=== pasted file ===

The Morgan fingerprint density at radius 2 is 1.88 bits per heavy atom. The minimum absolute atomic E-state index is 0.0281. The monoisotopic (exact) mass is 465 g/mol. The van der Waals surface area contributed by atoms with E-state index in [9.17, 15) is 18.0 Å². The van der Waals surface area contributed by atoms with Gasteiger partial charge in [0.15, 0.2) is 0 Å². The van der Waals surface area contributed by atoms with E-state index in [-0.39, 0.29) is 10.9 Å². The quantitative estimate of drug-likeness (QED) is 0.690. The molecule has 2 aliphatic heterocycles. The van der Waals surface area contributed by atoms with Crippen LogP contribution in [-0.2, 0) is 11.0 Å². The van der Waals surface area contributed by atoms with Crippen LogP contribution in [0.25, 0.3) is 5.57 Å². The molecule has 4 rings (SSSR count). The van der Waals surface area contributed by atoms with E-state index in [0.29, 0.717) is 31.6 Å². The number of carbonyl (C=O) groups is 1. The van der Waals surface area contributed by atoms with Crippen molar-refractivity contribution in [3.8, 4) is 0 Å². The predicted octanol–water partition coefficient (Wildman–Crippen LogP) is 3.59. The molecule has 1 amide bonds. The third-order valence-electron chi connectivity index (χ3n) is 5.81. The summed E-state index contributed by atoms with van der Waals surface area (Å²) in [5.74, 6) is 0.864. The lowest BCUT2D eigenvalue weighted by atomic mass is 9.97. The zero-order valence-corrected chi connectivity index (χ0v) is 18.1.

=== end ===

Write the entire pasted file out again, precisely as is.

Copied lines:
The Morgan fingerprint density at radius 2 is 1.88 bits per heavy atom. The minimum absolute atomic E-state index is 0.0281. The monoisotopic (exact) mass is 465 g/mol. The van der Waals surface area contributed by atoms with E-state index in [9.17, 15) is 18.0 Å². The van der Waals surface area contributed by atoms with Gasteiger partial charge in [0.15, 0.2) is 0 Å². The van der Waals surface area contributed by atoms with E-state index in [-0.39, 0.29) is 10.9 Å². The quantitative estimate of drug-likeness (QED) is 0.690. The molecule has 2 aliphatic heterocycles. The van der Waals surface area contributed by atoms with Crippen LogP contribution in [-0.2, 0) is 11.0 Å². The van der Waals surface area contributed by atoms with Crippen LogP contribution in [0.25, 0.3) is 5.57 Å². The molecule has 4 rings (SSSR count). The van der Waals surface area contributed by atoms with E-state index in [0.29, 0.717) is 31.6 Å². The number of carbonyl (C=O) groups is 1. The van der Waals surface area contributed by atoms with Crippen molar-refractivity contribution in [3.8, 4) is 0 Å². The predicted octanol–water partition coefficient (Wildman–Crippen LogP) is 3.59. The molecule has 1 amide bonds. The third-order valence-electron chi connectivity index (χ3n) is 5.81. The summed E-state index contributed by atoms with van der Waals surface area (Å²) in [5.74, 6) is 0.864. The lowest BCUT2D eigenvalue weighted by atomic mass is 9.97. The zero-order valence-corrected chi connectivity index (χ0v) is 18.1.